In the mid-2000s, the RIAA (Recording Industry Association of America) went on a rather misguided witch-hunt, filing lawsuits against individual file-sharers seemingly at random, despite winning a combined nine-figure settlement from the main culprits: the peer-to-peer networks themselves, Napster and Kazaa.

Back in 2005, then-college student Joel Tenenbaum was busted for sharing 31 songs via Kazaa. In the seven years since, his case—one of only two of its kind to go to trial—has been decided and appealed countless times. Federal copyright law mandates a penalty in the range of $750 to $150,000 per infringement, so a jury  in 2009 somehow decided upon $22,500 per infringement, saddling Tenenbaum with a $675,000 fine. It was then reduced to a total fine of $67,500 by a district court judge. And then an appeals court overturned that decision, reinstating the $675,000 fine.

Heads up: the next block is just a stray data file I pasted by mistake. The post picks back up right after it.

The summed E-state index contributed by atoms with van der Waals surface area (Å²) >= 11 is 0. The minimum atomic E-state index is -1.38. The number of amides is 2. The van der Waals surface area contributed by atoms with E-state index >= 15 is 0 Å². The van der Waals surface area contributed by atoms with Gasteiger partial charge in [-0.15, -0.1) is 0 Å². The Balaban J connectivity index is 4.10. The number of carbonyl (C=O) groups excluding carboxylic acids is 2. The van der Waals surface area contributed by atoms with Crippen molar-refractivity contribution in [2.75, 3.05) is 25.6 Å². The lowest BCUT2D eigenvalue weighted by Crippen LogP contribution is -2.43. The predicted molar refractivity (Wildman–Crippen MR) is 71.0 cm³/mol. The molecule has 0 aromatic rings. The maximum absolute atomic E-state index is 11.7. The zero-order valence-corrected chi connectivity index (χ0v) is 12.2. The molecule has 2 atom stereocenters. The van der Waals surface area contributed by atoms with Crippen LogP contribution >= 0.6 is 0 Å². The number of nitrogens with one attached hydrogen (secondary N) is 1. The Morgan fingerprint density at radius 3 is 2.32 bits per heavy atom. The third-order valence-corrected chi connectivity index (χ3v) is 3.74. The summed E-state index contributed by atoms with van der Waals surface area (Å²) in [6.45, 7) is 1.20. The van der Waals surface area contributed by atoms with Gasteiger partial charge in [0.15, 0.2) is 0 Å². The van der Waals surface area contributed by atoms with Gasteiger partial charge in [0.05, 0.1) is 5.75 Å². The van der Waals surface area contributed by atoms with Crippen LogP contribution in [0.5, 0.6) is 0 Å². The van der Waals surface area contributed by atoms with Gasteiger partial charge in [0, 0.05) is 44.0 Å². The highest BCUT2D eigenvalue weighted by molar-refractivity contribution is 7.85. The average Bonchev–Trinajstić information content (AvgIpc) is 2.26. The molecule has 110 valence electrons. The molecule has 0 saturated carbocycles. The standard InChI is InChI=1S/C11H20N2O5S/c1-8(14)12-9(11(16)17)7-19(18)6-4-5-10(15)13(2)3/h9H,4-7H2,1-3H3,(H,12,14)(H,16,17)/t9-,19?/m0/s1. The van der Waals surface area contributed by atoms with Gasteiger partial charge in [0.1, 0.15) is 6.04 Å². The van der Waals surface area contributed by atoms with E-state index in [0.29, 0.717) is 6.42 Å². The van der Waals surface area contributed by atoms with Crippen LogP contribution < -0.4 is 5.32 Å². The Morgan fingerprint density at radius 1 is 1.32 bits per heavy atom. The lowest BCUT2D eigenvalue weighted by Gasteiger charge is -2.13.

Finally, the case was due to be tried in front of the Supreme Court this month. Except it wasn’t—because they decided it wasn’t worth their time. So, the fine sticks. For 31 songs.

[via New York Times]

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